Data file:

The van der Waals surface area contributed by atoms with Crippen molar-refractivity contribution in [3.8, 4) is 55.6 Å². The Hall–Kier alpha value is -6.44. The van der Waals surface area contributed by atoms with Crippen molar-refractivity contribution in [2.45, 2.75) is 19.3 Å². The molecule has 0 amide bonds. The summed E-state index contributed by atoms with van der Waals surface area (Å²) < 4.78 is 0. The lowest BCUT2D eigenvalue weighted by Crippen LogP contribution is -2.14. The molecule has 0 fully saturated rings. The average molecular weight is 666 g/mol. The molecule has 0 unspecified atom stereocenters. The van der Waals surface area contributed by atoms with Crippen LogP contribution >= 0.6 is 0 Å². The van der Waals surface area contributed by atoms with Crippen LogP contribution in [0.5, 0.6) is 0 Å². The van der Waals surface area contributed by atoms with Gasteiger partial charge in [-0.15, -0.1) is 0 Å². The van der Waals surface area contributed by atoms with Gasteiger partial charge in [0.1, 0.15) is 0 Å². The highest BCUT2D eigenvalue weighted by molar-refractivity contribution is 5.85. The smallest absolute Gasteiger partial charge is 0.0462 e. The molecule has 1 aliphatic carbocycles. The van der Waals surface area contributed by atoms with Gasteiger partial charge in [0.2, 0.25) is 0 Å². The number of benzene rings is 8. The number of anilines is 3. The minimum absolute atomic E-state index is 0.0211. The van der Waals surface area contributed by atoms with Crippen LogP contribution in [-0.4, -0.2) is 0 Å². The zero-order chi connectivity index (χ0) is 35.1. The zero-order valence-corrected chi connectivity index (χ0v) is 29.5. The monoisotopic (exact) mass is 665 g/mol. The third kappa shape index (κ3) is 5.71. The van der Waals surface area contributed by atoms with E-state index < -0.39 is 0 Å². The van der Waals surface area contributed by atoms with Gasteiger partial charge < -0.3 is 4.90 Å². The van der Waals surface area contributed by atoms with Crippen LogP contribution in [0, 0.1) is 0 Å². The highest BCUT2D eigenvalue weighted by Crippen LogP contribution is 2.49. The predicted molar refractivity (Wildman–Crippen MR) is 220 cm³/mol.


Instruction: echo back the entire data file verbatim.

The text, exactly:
The van der Waals surface area contributed by atoms with Crippen molar-refractivity contribution in [3.8, 4) is 55.6 Å². The Hall–Kier alpha value is -6.44. The van der Waals surface area contributed by atoms with Crippen molar-refractivity contribution in [2.45, 2.75) is 19.3 Å². The molecule has 0 amide bonds. The summed E-state index contributed by atoms with van der Waals surface area (Å²) < 4.78 is 0. The lowest BCUT2D eigenvalue weighted by Crippen LogP contribution is -2.14. The molecule has 0 fully saturated rings. The average molecular weight is 666 g/mol. The molecule has 0 unspecified atom stereocenters. The van der Waals surface area contributed by atoms with Crippen LogP contribution >= 0.6 is 0 Å². The van der Waals surface area contributed by atoms with Crippen LogP contribution in [0.5, 0.6) is 0 Å². The van der Waals surface area contributed by atoms with Gasteiger partial charge in [-0.15, -0.1) is 0 Å². The van der Waals surface area contributed by atoms with Gasteiger partial charge in [0.1, 0.15) is 0 Å². The highest BCUT2D eigenvalue weighted by molar-refractivity contribution is 5.85. The smallest absolute Gasteiger partial charge is 0.0462 e. The molecule has 1 aliphatic carbocycles. The van der Waals surface area contributed by atoms with Gasteiger partial charge in [0.2, 0.25) is 0 Å². The number of benzene rings is 8. The number of anilines is 3. The minimum absolute atomic E-state index is 0.0211. The van der Waals surface area contributed by atoms with Crippen LogP contribution in [-0.4, -0.2) is 0 Å². The zero-order chi connectivity index (χ0) is 35.1. The zero-order valence-corrected chi connectivity index (χ0v) is 29.5. The monoisotopic (exact) mass is 665 g/mol. The third kappa shape index (κ3) is 5.71. The van der Waals surface area contributed by atoms with E-state index < -0.39 is 0 Å². The van der Waals surface area contributed by atoms with Gasteiger partial charge < -0.3 is 4.90 Å². The van der Waals surface area contributed by atoms with Crippen LogP contribution in [0, 0.1) is 0 Å². The highest BCUT2D eigenvalue weighted by Crippen LogP contribution is 2.49. The predicted molar refractivity (Wildman–Crippen MR) is 220 cm³/mol.